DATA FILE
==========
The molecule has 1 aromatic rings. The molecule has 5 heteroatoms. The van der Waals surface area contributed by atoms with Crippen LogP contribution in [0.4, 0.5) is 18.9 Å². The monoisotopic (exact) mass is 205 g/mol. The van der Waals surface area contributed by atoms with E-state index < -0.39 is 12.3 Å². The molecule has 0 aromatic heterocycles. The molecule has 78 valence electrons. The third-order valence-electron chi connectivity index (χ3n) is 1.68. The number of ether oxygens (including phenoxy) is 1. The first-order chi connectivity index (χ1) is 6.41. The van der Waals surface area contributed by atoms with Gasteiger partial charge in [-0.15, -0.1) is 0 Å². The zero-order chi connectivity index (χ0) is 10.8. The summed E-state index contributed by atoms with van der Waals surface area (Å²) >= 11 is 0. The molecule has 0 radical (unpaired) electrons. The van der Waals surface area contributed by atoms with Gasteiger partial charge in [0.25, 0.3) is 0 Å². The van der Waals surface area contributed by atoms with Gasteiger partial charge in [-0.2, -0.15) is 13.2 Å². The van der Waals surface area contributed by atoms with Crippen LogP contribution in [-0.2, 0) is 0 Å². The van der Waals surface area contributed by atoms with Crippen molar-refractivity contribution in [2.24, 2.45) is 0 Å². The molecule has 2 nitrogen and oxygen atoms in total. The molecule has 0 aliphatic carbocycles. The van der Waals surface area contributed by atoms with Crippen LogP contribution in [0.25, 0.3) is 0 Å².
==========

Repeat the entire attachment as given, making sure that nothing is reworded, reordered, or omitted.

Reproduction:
The molecule has 1 aromatic rings. The molecule has 5 heteroatoms. The van der Waals surface area contributed by atoms with Crippen LogP contribution in [0.4, 0.5) is 18.9 Å². The monoisotopic (exact) mass is 205 g/mol. The van der Waals surface area contributed by atoms with E-state index < -0.39 is 12.3 Å². The molecule has 0 aromatic heterocycles. The molecule has 78 valence electrons. The third-order valence-electron chi connectivity index (χ3n) is 1.68. The number of ether oxygens (including phenoxy) is 1. The first-order chi connectivity index (χ1) is 6.41. The van der Waals surface area contributed by atoms with Gasteiger partial charge in [-0.15, -0.1) is 0 Å². The zero-order chi connectivity index (χ0) is 10.8. The summed E-state index contributed by atoms with van der Waals surface area (Å²) >= 11 is 0. The molecule has 0 radical (unpaired) electrons. The van der Waals surface area contributed by atoms with Gasteiger partial charge in [0.25, 0.3) is 0 Å². The van der Waals surface area contributed by atoms with Gasteiger partial charge in [-0.2, -0.15) is 13.2 Å². The van der Waals surface area contributed by atoms with Crippen LogP contribution in [-0.2, 0) is 0 Å². The van der Waals surface area contributed by atoms with Crippen molar-refractivity contribution in [2.24, 2.45) is 0 Å². The molecule has 2 nitrogen and oxygen atoms in total. The molecule has 0 aliphatic carbocycles. The van der Waals surface area contributed by atoms with Crippen LogP contribution in [0.25, 0.3) is 0 Å².